Full of fountains

Below the Bonn Lion, on the column which supports it, there is a small fountain in the shape of another lion’s head. The water flows out of the mouth and then along a small paved stream to the side of the Sterntor. Despite its obvious invitation to paddle in the water, the small sign at the bottom of the fountain states “Baden verboten. Kein Trinkwasser”: no bathing, not drinking water. With any luck, people will be able to argue the difference between bathing and paddling if, on hot summer days, they can’t resist cooling their feet in the running water.

Next to the lion fountain that doesn’t dispense drinking water, there is a third fountain on the same square (remember there is a round one in front of the Sterntor). This one is a drinking fountain though, so serves a purpose beyond visual art. When researching it I found there is one of this type in Berlin too and maybe there are other blue drinking water fountains dotted around Germany. The one in Berlin only works from May to October to prevent pipes from bursting, presumably the reason why this one in Bonn was also dry at the time of my visit in March.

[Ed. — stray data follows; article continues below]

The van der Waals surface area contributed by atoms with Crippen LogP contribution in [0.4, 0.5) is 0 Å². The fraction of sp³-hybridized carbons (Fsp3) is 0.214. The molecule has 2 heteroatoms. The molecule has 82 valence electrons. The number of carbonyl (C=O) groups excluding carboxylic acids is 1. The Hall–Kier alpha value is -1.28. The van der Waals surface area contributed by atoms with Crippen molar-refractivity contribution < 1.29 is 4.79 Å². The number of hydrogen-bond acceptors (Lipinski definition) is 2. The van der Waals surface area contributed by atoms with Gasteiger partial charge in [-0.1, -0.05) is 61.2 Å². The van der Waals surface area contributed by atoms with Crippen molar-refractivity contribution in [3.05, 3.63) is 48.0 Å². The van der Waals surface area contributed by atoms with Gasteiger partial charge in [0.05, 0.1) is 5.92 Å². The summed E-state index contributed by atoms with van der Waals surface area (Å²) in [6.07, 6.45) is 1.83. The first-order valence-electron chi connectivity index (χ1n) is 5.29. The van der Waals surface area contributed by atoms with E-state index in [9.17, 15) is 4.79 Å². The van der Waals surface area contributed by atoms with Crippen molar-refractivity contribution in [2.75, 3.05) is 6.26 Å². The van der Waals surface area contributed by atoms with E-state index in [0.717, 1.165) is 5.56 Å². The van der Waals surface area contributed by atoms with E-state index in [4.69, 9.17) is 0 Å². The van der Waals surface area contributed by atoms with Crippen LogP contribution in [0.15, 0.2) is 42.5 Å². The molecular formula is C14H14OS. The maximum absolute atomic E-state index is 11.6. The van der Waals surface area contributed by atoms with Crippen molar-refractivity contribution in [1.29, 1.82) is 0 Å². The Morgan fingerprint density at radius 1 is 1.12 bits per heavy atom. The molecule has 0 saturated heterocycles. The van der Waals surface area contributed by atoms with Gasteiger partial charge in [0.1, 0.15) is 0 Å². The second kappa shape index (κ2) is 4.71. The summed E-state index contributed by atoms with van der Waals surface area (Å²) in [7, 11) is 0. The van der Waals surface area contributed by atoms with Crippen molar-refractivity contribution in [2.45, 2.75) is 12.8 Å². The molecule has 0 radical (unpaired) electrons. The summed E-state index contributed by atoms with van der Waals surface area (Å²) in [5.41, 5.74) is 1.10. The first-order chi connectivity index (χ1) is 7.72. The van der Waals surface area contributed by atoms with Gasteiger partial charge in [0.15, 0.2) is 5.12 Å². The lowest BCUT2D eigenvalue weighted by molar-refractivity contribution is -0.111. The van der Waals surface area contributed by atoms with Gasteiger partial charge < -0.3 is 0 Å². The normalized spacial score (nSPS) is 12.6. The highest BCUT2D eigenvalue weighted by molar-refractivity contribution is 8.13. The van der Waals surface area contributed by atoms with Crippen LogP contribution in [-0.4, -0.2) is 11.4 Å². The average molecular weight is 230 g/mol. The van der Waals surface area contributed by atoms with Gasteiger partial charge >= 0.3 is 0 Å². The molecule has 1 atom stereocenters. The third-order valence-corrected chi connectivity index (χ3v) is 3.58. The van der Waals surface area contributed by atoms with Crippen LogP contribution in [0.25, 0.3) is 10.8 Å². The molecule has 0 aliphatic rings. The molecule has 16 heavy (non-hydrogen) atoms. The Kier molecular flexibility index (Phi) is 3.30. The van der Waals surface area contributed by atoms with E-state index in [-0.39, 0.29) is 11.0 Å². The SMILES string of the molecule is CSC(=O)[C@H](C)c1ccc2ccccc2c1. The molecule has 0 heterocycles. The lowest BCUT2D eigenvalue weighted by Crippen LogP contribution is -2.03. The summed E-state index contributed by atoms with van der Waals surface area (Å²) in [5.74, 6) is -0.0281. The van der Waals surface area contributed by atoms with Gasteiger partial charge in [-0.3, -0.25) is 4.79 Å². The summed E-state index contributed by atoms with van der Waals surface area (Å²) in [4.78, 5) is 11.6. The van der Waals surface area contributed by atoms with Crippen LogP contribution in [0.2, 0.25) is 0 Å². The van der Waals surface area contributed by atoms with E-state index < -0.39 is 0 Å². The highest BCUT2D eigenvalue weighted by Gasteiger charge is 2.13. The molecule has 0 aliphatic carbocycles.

A single square with three fountains was the most excessive collection of water features I found in a single place in Bon. There does seem to be a tradition of bringing running water into the city. This fountain to the three graces is quite new, built in 1976, the basin of which though was taken from a previous fountain which was dismantled on changing traffic patterns (another recurring theme!).

This labyrinth fountain was installed in the Friedensplatz, the former cattle market outside the original town gates. It is now a busy bus terminus and is home to many eateries. This water feature provides an unintrusive cooling effect on hot summer days.

The octagonal basin of the Studentenbrunnen (student fountain) depicts scenes from the life of 19th-century students: fencing, drinking, suffering the effects of drinking and others. The more serious aspects are shown on the rising column, the four sides of which have images signifying the faculties of theology, philosophy, law and medicine.

The fountain was damaged in the second world war but re-installed practically in its original location in the palace churchyard.


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